Comments from contributor: "In winter, forget it unless you are a polar bear (elevation 8,600 feet).  Spring can be blustery and freezing as well.  The campground proper is open only May-October, but if you can get somewhere nearby with a good view, you’ll be OK in off-season.  Summer good overall, fall the best.  If you have a big telescope (on a trailer) this is a great spot.  If you have a really portable telescope consider moving up the road to 11,000’ or so if the weather is good.  Overnight parking is restricted is some areas by USFS, so check with Rangers first before setting up.  If you say you are not “camping” you’ll probably be OK.  You should get accustomed to the altitude for a day or two first to truly appreciate these dark high-altitude skies.  This site is not all that far from Conway Summit and is similar in weather and overall conditions, but is darker (I think)."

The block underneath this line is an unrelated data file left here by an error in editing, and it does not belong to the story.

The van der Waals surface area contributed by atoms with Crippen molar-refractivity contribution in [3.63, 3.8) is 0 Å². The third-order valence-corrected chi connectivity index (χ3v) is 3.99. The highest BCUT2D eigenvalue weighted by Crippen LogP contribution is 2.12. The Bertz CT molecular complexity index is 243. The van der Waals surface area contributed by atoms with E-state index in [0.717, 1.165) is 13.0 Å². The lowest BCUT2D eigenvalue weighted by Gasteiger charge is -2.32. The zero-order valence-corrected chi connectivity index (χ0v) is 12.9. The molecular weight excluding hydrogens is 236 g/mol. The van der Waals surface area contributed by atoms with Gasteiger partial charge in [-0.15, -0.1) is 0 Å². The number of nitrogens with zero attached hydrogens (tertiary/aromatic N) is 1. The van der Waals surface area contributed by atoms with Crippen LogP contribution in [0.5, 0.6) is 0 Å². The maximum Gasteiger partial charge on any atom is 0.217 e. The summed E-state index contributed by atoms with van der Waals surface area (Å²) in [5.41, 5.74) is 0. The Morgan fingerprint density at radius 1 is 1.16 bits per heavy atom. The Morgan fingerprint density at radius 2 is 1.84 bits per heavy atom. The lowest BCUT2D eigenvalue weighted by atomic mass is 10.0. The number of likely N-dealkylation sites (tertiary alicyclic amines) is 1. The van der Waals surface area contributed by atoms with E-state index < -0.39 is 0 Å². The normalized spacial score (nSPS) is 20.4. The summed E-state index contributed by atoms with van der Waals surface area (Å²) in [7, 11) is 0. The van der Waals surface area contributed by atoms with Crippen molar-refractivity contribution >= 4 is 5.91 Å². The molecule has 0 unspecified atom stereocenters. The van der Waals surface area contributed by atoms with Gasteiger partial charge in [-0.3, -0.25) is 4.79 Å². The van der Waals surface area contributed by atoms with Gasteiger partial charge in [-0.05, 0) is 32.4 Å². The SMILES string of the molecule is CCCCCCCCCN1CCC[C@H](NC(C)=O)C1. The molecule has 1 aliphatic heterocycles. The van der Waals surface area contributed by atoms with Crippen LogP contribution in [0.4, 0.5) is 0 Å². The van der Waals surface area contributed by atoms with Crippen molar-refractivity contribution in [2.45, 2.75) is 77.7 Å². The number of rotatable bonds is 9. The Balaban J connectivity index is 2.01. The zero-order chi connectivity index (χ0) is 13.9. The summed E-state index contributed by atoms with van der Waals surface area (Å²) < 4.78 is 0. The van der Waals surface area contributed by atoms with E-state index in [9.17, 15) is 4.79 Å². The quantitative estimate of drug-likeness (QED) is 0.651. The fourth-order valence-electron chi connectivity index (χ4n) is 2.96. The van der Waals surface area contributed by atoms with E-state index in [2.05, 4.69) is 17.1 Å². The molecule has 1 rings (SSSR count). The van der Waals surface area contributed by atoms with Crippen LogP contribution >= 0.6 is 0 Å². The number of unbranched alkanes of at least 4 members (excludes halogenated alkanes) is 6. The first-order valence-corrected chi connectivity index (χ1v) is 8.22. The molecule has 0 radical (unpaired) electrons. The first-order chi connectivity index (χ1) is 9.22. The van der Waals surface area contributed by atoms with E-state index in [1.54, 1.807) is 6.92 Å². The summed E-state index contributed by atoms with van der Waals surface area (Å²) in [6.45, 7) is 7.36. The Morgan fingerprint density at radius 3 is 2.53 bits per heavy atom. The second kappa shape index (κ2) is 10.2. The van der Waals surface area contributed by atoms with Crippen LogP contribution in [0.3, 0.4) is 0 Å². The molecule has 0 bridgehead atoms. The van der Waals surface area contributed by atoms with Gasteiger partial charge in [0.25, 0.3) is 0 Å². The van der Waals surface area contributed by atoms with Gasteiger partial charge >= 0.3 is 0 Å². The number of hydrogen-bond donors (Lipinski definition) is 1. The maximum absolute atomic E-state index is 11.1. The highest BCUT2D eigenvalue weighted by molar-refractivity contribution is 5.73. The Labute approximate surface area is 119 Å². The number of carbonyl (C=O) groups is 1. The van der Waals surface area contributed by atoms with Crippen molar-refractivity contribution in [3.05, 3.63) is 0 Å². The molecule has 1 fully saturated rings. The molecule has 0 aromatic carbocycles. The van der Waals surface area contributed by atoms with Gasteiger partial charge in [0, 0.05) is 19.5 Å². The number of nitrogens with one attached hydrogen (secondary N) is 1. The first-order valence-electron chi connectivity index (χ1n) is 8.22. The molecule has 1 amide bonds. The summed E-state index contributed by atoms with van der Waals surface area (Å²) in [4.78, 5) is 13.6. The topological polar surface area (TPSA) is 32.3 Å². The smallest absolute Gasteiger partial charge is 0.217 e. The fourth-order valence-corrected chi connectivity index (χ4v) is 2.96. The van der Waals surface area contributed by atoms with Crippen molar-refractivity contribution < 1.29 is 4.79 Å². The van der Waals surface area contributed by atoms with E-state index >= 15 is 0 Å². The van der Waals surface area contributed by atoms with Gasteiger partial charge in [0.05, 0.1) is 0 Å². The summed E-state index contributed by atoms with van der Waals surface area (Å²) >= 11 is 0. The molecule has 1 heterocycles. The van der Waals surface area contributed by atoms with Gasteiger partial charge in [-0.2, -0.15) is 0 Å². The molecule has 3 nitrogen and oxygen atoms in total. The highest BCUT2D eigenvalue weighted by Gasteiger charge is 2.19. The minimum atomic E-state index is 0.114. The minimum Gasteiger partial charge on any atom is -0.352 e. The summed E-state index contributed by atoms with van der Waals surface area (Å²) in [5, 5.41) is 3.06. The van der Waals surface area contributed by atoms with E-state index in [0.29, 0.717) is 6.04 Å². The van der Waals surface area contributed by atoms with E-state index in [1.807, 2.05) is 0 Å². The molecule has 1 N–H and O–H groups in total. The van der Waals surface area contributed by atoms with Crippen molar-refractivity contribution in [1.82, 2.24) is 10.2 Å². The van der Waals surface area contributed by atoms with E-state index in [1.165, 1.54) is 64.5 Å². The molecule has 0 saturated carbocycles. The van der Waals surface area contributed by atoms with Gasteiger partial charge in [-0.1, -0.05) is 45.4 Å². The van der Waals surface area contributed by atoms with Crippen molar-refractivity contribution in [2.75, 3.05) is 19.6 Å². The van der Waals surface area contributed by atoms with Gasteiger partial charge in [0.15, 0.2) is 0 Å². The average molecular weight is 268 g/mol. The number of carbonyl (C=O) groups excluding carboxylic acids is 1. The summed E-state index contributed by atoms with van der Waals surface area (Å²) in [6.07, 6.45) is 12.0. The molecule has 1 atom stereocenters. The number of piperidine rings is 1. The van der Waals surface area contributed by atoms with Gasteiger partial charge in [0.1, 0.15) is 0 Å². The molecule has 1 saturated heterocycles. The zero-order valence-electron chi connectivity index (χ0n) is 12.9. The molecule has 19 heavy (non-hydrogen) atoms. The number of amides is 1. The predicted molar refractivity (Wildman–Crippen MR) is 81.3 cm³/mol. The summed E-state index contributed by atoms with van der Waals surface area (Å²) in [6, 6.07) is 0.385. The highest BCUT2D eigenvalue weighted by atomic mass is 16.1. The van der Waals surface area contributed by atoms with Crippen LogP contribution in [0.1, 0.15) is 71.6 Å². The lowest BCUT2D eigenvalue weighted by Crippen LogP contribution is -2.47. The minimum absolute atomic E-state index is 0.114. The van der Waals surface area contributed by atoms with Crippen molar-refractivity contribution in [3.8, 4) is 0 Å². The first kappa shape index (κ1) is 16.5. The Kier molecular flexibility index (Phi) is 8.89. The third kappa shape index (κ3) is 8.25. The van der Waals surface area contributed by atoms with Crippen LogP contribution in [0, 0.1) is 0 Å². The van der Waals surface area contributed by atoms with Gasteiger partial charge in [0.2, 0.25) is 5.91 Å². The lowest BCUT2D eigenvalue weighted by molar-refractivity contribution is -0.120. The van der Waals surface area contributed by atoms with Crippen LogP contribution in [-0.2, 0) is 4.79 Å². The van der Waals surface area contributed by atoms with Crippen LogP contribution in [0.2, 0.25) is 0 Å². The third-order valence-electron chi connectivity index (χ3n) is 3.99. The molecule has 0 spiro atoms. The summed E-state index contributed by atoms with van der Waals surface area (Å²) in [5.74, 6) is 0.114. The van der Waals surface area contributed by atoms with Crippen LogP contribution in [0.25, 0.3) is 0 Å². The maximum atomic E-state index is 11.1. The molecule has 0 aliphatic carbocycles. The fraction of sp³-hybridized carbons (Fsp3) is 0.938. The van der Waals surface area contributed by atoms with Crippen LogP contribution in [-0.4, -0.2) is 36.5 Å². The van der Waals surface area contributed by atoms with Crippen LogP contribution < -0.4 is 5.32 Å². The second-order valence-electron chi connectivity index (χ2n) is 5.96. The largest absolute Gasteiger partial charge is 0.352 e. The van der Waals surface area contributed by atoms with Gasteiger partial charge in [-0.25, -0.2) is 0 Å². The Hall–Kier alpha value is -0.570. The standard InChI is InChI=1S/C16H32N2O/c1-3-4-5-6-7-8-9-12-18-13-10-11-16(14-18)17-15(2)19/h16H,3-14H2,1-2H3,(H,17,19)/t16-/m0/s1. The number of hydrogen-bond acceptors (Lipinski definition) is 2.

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Town: Cadiz

Observing site:   South end of the Marble Mts., San Bernardino County

Restrictions:   Bureau of Land Management Land. Please pack all your trash out and no open fires permitted.

Directions: Take Highway 40 East of Barstow.  Exit at Ludlow and go past Amboy until you reach Cadiz.  Follow the road and make a right turn BEFORE you reach the railroad tracks; if you cross the tracks you have gone too far.  The Marble Mountains will be to your left. It's dirt roads once you turn right, go as close to the mountains as possible, preferably on the east side.  Click here to create a map using Mapquest or Mapblast.